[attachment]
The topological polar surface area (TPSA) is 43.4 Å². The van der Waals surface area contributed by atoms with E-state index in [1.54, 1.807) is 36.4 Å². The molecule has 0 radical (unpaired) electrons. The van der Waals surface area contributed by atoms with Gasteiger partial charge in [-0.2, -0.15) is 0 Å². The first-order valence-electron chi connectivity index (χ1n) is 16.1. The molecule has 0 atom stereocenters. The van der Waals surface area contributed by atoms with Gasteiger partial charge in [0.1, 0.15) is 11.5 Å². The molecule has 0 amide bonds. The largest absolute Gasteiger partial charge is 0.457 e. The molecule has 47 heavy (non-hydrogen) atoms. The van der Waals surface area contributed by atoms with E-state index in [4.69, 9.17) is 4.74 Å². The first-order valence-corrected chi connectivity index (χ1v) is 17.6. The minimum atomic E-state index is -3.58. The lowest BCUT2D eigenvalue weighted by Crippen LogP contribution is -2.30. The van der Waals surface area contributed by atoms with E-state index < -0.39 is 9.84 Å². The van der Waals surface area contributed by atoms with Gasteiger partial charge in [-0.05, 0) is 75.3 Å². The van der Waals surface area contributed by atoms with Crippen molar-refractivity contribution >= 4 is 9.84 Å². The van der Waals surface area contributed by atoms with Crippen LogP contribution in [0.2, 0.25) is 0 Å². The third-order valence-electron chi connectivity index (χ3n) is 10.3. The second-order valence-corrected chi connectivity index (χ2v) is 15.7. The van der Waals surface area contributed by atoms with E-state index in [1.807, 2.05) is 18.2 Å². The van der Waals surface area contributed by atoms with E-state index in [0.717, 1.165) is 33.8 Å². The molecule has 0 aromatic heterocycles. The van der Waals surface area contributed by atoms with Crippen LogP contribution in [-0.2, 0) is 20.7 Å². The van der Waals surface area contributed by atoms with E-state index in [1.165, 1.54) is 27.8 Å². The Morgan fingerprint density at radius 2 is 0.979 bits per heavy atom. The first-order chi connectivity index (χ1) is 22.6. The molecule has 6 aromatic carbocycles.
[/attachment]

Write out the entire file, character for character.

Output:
The topological polar surface area (TPSA) is 43.4 Å². The van der Waals surface area contributed by atoms with E-state index in [1.54, 1.807) is 36.4 Å². The molecule has 0 radical (unpaired) electrons. The van der Waals surface area contributed by atoms with Gasteiger partial charge in [-0.2, -0.15) is 0 Å². The first-order valence-electron chi connectivity index (χ1n) is 16.1. The molecule has 0 atom stereocenters. The van der Waals surface area contributed by atoms with Gasteiger partial charge in [0.1, 0.15) is 11.5 Å². The molecule has 0 amide bonds. The largest absolute Gasteiger partial charge is 0.457 e. The molecule has 47 heavy (non-hydrogen) atoms. The van der Waals surface area contributed by atoms with E-state index in [4.69, 9.17) is 4.74 Å². The first-order valence-corrected chi connectivity index (χ1v) is 17.6. The minimum atomic E-state index is -3.58. The lowest BCUT2D eigenvalue weighted by Crippen LogP contribution is -2.30. The van der Waals surface area contributed by atoms with E-state index < -0.39 is 9.84 Å². The van der Waals surface area contributed by atoms with Gasteiger partial charge in [-0.05, 0) is 75.3 Å². The van der Waals surface area contributed by atoms with Crippen molar-refractivity contribution >= 4 is 9.84 Å². The van der Waals surface area contributed by atoms with Crippen LogP contribution in [0.2, 0.25) is 0 Å². The third-order valence-electron chi connectivity index (χ3n) is 10.3. The second-order valence-corrected chi connectivity index (χ2v) is 15.7. The van der Waals surface area contributed by atoms with E-state index in [1.807, 2.05) is 18.2 Å². The van der Waals surface area contributed by atoms with E-state index in [0.717, 1.165) is 33.8 Å². The molecule has 0 aromatic heterocycles. The van der Waals surface area contributed by atoms with Crippen LogP contribution in [-0.2, 0) is 20.7 Å². The van der Waals surface area contributed by atoms with E-state index in [1.165, 1.54) is 27.8 Å². The Morgan fingerprint density at radius 2 is 0.979 bits per heavy atom. The first-order chi connectivity index (χ1) is 22.6. The molecule has 6 aromatic carbocycles.